Northeast Italy - 2013

The Dolomites

Photos by Walt & Gloria Fogler-Mancini

The Dolomites are one of the most impressive mountain landscapes in the world.  Originally known as the “pale mountains”, they got their name from the French mineralogist Déodat Gratet de Dolomieu who first described the whitish-grey rock in the 18th century. The dolomite is responsible for the forms of the “otherworldly and majestic peaks that claw and scratch at the sky”.

Above and right, La Marmolada,  at 10,968 feet, is the highest peak.  It has chairlifts that make it accessible year round.

Nine ranges of mountains are in the UNESCO World Heritage Site, as well as a national park and several regional parks.  In northeast Italy, the Dolomites border both Austria and Switzerland.

The rocky peaks contrast with the forests and meadows below.  There are long valleys with many lakes and rivers.  They take many forms:  some are broad with gentle foothills; others, narrow with steep sides.

The Cascate di Nardis is 300 feet high and fed by a glacier.

Nomads were native to the Dolomites as early as 8000 BC. The permanent settlements date to the Iron Age and Ötzi, the 5000 year old Iron Man, is in Bolzano now.  The Romans occupied the area in 15 BC and built a road through the Brenner Pass in the 2nd century AD.  As the primary route between Italy and the north, controlling the pass was strategic for trade and several invasions.

There are many medieval castles.  Austria ruled the area for long periods and the population is officially trilingual - Ladin, Italian and German.

Merano has a milder climate and is a famous spa resort and skiing and climbing center.  It began as a Roman road station and developed into a city favored by the Austrian royalty and intellectuals such as Freud, Pound and Kafka.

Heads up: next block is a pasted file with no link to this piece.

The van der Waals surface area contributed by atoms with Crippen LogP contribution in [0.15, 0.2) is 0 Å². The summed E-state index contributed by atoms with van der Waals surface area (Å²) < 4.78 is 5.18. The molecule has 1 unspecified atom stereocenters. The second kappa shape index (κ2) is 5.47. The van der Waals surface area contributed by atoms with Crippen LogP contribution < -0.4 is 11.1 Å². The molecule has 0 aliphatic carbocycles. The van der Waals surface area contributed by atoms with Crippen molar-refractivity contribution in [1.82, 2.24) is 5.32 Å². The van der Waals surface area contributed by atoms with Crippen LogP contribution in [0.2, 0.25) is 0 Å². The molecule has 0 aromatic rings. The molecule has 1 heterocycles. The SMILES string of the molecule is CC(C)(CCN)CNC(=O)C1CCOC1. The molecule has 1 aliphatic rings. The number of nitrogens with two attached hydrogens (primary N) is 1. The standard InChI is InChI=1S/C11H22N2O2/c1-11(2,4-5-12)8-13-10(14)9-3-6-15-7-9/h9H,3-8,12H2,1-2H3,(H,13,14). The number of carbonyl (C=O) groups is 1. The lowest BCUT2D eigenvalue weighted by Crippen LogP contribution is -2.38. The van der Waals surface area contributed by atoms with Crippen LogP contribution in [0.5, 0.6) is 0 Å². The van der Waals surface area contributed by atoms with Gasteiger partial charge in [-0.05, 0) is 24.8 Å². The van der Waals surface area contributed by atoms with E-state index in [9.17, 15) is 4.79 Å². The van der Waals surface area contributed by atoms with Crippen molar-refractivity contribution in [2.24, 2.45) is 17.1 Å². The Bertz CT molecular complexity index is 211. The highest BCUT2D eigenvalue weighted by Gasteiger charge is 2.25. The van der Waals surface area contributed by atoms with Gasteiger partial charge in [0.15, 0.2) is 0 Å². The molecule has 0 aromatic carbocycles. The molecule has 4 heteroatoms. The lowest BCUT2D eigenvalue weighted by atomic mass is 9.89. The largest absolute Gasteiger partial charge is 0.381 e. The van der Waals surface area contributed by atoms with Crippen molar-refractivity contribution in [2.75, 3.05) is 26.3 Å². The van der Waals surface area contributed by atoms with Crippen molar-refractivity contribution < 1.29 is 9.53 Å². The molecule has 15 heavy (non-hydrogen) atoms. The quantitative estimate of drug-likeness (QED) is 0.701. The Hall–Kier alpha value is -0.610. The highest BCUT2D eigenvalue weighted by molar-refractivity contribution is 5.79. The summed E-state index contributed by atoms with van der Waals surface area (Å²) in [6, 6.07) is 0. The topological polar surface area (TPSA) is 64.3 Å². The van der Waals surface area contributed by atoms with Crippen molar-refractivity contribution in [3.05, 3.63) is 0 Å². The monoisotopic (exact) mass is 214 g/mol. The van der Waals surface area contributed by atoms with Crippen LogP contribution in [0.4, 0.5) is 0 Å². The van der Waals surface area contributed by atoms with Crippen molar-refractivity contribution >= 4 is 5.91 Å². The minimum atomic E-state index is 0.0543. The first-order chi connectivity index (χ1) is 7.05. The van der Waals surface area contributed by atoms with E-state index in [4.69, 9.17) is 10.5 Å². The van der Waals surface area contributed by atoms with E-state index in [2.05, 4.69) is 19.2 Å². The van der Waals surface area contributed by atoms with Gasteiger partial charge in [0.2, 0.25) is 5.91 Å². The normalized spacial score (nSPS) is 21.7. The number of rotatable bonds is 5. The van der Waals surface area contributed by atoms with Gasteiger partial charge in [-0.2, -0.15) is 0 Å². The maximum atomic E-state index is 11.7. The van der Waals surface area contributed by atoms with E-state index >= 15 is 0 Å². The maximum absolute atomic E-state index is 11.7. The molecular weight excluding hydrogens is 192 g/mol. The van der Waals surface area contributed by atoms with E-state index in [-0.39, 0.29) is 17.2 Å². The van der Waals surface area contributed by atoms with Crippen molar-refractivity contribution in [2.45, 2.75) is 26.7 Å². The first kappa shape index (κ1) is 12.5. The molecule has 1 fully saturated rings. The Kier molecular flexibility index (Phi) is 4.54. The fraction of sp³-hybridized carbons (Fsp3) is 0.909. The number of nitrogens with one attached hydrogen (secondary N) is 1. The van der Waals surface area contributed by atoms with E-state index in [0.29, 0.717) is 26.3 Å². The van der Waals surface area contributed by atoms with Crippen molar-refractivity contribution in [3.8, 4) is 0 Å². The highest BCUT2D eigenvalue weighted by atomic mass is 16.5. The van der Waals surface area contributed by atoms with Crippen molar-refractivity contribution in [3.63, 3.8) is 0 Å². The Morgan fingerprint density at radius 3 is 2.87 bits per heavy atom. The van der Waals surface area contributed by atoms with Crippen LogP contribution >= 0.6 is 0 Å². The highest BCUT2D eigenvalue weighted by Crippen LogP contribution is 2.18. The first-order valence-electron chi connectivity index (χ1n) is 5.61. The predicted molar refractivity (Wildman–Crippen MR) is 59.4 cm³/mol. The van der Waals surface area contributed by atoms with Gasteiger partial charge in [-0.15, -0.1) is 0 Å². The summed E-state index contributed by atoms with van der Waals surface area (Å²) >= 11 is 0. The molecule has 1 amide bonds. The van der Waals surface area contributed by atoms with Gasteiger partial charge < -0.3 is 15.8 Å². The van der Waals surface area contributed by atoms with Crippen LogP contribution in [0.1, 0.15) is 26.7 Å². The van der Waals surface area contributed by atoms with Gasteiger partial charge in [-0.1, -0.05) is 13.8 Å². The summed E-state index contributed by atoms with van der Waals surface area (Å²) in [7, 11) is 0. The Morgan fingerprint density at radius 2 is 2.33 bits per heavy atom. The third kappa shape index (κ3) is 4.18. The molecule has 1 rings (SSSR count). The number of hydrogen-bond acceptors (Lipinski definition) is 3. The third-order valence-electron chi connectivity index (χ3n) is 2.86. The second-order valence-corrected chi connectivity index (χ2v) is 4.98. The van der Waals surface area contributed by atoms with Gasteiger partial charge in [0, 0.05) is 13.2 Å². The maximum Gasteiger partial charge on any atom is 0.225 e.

The villages, towns and small cities throughout the Dolomites are dominated by Tyrolian architecture. Besides being a tourist mecca, the area is important agriculturally.

San Virgilio church near Pinzolo has a famous fresco of the Dance of Death from 1539.

The Dolomites’ unspoiled beauty is complimented by its many recreational activities:  skiing, hiking and walking, climbing, paragliding, bicycling, and golf.  There is ample opportunity for shopping and relaxing in many places.   

Cortina d’Ampezzo was the site of the Winter Olympics in 1956

The photographs were taken with Leicas, the M8 and M9.  All images are copyrighted and may not be reproduced without permission.  We can be contacted at   Our home page is

January 23, 2014                                                                                                                                                                             wgfm                                                          

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